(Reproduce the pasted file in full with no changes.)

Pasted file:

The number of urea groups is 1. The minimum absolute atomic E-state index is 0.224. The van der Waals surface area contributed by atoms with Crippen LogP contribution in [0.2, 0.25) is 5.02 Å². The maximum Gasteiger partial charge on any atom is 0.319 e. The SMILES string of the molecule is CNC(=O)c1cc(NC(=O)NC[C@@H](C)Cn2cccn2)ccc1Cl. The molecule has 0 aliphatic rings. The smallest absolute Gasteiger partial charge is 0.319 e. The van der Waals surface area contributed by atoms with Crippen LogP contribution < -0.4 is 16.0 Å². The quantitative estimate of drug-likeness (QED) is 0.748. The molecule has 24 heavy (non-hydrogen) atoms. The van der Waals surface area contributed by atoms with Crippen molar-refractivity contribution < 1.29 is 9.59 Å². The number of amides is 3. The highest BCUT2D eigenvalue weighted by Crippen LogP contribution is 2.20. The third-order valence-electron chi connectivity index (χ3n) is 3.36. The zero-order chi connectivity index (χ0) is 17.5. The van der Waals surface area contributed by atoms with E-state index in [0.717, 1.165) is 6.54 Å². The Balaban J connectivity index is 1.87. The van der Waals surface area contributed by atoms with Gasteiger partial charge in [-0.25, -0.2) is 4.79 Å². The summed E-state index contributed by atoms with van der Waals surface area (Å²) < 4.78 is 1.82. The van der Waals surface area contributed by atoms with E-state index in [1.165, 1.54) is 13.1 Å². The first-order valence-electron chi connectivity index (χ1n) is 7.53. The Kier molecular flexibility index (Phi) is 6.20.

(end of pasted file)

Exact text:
The number of urea groups is 1. The minimum absolute atomic E-state index is 0.224. The van der Waals surface area contributed by atoms with Crippen LogP contribution in [0.2, 0.25) is 5.02 Å². The maximum Gasteiger partial charge on any atom is 0.319 e. The SMILES string of the molecule is CNC(=O)c1cc(NC(=O)NC[C@@H](C)Cn2cccn2)ccc1Cl. The molecule has 0 aliphatic rings. The smallest absolute Gasteiger partial charge is 0.319 e. The van der Waals surface area contributed by atoms with Crippen LogP contribution < -0.4 is 16.0 Å². The quantitative estimate of drug-likeness (QED) is 0.748. The molecule has 24 heavy (non-hydrogen) atoms. The van der Waals surface area contributed by atoms with Crippen molar-refractivity contribution < 1.29 is 9.59 Å². The number of amides is 3. The highest BCUT2D eigenvalue weighted by Crippen LogP contribution is 2.20. The third-order valence-electron chi connectivity index (χ3n) is 3.36. The zero-order chi connectivity index (χ0) is 17.5. The van der Waals surface area contributed by atoms with E-state index in [0.717, 1.165) is 6.54 Å². The Balaban J connectivity index is 1.87. The van der Waals surface area contributed by atoms with Gasteiger partial charge in [-0.25, -0.2) is 4.79 Å². The summed E-state index contributed by atoms with van der Waals surface area (Å²) < 4.78 is 1.82. The van der Waals surface area contributed by atoms with E-state index in [1.165, 1.54) is 13.1 Å². The first-order valence-electron chi connectivity index (χ1n) is 7.53. The Kier molecular flexibility index (Phi) is 6.20.